A new study has found that diesel cars are producing 50% more nitrogen oxide emissions under real-world driving conditions, than compared to the official results.
Work carried out by the International Council on Clean Transportation and the University of York among others studied 11 major car markets in 2015, which represented around 80% of new diesel vehicle sales that year.
The results showed that the vehicles studied emitted 13.2 million tons of nitrogen oxide, more than 4.5 million tons more than the 8.6 million tons that could have been expected based on the vehicle’s official laboratory test results.
With air quality an increasingly prominent topic in the news currently, the results will only strengthen demands to tackle air pollution issues, especially those associated with diesel cars.
Chris Malley, from the Stockholm Environment Institute, University of York, said: “This study shows that excess diesel nitrogen oxide emissions effect crop yields and a variety of human health issues.”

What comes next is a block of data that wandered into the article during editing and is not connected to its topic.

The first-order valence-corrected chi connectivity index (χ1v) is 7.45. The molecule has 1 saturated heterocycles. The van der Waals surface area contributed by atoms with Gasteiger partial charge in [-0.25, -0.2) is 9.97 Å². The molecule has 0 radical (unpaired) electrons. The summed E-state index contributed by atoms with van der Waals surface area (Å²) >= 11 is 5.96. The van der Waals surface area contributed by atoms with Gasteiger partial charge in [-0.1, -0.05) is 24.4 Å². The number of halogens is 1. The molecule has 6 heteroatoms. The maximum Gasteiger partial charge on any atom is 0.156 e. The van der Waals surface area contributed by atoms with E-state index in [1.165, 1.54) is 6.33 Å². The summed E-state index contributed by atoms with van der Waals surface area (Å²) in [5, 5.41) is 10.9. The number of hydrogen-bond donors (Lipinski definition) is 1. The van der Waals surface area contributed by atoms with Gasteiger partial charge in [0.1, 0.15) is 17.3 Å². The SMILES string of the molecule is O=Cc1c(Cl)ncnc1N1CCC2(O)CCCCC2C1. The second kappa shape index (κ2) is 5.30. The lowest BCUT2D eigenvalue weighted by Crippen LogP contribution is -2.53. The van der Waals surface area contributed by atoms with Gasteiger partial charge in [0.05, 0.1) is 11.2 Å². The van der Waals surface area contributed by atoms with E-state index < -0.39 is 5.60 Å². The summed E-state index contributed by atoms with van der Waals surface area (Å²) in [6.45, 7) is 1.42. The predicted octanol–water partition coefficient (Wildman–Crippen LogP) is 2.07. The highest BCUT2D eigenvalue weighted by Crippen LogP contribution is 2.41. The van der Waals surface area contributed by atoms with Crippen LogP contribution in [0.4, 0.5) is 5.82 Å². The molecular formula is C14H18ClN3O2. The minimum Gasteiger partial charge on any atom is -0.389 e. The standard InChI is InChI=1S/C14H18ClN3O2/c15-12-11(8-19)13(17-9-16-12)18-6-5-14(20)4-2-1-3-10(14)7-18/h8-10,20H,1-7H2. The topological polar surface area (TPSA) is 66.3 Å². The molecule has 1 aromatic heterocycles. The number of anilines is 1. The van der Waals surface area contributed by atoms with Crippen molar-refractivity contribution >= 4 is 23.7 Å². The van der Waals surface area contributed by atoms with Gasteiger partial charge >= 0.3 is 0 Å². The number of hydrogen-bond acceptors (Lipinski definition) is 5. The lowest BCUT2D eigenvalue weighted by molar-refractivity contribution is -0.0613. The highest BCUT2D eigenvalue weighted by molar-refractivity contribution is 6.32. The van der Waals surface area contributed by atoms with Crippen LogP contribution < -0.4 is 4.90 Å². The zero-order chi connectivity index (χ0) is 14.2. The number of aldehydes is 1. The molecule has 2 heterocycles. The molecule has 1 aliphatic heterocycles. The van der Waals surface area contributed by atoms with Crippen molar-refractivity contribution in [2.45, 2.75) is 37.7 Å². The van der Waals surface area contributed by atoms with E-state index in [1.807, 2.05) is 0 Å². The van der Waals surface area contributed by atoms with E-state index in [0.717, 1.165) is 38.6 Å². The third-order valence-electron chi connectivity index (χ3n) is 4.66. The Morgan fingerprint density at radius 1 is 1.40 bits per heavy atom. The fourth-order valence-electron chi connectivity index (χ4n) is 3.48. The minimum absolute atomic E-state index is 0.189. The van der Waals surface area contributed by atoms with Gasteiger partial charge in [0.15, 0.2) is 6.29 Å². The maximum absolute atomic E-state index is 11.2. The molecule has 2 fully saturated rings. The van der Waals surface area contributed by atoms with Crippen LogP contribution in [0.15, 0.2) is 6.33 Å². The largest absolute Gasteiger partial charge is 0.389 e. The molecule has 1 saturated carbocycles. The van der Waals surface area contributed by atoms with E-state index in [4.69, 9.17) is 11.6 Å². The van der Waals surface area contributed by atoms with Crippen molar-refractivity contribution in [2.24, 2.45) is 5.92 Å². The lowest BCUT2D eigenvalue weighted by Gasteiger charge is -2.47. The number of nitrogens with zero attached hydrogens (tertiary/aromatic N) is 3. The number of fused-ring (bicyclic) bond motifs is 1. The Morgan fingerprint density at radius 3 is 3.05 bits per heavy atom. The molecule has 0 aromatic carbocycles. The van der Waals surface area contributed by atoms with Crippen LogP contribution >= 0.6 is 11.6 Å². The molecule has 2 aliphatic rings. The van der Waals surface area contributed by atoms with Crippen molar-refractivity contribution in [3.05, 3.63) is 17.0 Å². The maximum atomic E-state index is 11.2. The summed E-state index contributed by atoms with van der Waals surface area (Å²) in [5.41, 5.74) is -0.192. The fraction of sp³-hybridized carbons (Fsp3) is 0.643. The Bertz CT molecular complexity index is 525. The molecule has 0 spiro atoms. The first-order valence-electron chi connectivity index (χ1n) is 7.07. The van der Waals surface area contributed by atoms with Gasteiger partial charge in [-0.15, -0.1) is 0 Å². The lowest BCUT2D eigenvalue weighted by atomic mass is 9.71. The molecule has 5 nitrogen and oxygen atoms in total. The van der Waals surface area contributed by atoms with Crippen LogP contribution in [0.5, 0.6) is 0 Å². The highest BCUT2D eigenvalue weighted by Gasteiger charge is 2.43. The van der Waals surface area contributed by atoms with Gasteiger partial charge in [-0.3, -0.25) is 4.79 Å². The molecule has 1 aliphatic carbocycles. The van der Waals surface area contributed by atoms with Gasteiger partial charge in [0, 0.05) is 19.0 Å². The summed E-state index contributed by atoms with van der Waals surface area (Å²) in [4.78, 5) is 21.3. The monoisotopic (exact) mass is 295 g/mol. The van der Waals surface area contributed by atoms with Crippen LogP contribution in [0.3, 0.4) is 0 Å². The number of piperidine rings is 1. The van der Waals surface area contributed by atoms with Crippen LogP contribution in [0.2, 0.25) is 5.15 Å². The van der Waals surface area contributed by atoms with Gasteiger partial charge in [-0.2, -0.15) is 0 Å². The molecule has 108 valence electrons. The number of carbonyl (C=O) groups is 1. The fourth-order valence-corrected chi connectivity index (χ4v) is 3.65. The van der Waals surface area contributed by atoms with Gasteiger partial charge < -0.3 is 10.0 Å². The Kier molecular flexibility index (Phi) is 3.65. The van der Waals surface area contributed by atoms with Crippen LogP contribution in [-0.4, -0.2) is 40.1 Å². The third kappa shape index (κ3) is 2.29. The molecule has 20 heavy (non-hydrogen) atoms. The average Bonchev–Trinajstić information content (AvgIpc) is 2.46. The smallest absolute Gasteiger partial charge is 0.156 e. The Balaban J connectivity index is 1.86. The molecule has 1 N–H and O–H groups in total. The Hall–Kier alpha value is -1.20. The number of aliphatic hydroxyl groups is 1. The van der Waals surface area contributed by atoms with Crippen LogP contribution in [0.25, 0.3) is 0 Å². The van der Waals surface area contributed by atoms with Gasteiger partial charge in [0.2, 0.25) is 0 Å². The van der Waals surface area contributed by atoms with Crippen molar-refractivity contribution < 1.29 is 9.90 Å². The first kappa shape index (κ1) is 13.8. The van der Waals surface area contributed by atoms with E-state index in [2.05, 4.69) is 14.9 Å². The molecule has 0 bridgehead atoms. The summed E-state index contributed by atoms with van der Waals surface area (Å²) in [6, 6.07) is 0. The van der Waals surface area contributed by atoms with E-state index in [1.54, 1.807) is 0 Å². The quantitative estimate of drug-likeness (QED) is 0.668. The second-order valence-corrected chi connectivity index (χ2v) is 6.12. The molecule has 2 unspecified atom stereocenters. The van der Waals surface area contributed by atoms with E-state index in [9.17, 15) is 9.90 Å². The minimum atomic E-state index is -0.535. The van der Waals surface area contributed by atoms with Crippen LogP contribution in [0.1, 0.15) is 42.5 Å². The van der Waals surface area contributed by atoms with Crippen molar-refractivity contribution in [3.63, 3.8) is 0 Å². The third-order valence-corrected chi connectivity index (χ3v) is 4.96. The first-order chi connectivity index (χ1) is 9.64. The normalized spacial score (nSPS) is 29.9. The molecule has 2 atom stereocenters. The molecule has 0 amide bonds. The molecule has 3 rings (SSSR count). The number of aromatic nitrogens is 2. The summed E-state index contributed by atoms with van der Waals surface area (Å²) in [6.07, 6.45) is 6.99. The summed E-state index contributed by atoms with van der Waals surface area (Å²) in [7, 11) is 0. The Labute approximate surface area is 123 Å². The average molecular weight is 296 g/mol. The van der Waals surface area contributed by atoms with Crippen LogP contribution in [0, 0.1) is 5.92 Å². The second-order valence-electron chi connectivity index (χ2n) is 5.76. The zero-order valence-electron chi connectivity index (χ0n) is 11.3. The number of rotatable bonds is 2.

Josh Miller, researcher at the International Council on Clean Transportation (ICCT), said: “Heavy-duty vehicles, such as commercial trucks and buses, were by far the largest contributor worldwide, accounting for 76% of the total excess gas emissions.
“Five of the 11 markets that we looked at, Brazil, China, the EU, India, and the US, produced 90% of that. For light-duty vehicles, such as passenger cars, trucks, and vans, the European Union produced nearly 70% of the excess diesel nitrogen oxide emissions.”